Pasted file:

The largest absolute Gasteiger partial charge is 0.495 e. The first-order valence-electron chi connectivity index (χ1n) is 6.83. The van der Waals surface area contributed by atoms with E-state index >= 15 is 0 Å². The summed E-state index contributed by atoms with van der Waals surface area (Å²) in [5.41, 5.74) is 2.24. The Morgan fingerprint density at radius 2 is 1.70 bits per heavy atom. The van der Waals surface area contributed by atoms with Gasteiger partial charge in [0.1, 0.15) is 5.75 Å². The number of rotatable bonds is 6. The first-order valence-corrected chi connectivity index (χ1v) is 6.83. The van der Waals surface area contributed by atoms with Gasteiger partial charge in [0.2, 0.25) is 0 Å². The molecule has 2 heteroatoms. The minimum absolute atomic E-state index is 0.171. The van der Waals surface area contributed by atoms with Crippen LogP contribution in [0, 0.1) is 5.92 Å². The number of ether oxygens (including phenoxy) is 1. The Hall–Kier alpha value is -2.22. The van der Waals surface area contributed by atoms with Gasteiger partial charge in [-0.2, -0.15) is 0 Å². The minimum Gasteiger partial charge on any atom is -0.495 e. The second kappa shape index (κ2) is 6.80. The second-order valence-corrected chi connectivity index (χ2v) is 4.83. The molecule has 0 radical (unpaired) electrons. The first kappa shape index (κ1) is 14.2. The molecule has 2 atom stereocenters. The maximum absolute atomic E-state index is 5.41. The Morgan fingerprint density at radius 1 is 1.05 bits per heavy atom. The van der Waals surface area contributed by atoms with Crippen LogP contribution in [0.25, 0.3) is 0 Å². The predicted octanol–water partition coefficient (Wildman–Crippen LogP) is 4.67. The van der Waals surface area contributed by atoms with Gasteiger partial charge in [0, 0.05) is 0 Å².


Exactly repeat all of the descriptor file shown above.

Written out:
The largest absolute Gasteiger partial charge is 0.495 e. The first-order valence-electron chi connectivity index (χ1n) is 6.83. The van der Waals surface area contributed by atoms with E-state index >= 15 is 0 Å². The summed E-state index contributed by atoms with van der Waals surface area (Å²) in [5.41, 5.74) is 2.24. The Morgan fingerprint density at radius 2 is 1.70 bits per heavy atom. The van der Waals surface area contributed by atoms with Gasteiger partial charge in [0.1, 0.15) is 5.75 Å². The number of rotatable bonds is 6. The first-order valence-corrected chi connectivity index (χ1v) is 6.83. The van der Waals surface area contributed by atoms with Gasteiger partial charge in [0.2, 0.25) is 0 Å². The molecule has 2 heteroatoms. The minimum absolute atomic E-state index is 0.171. The van der Waals surface area contributed by atoms with Crippen LogP contribution in [0, 0.1) is 5.92 Å². The number of ether oxygens (including phenoxy) is 1. The Hall–Kier alpha value is -2.22. The van der Waals surface area contributed by atoms with Gasteiger partial charge in [-0.2, -0.15) is 0 Å². The minimum Gasteiger partial charge on any atom is -0.495 e. The second kappa shape index (κ2) is 6.80. The second-order valence-corrected chi connectivity index (χ2v) is 4.83. The molecule has 0 radical (unpaired) electrons. The first kappa shape index (κ1) is 14.2. The molecule has 2 atom stereocenters. The maximum absolute atomic E-state index is 5.41. The Morgan fingerprint density at radius 1 is 1.05 bits per heavy atom. The van der Waals surface area contributed by atoms with Crippen LogP contribution in [0.25, 0.3) is 0 Å². The predicted octanol–water partition coefficient (Wildman–Crippen LogP) is 4.67. The van der Waals surface area contributed by atoms with Gasteiger partial charge in [0, 0.05) is 0 Å².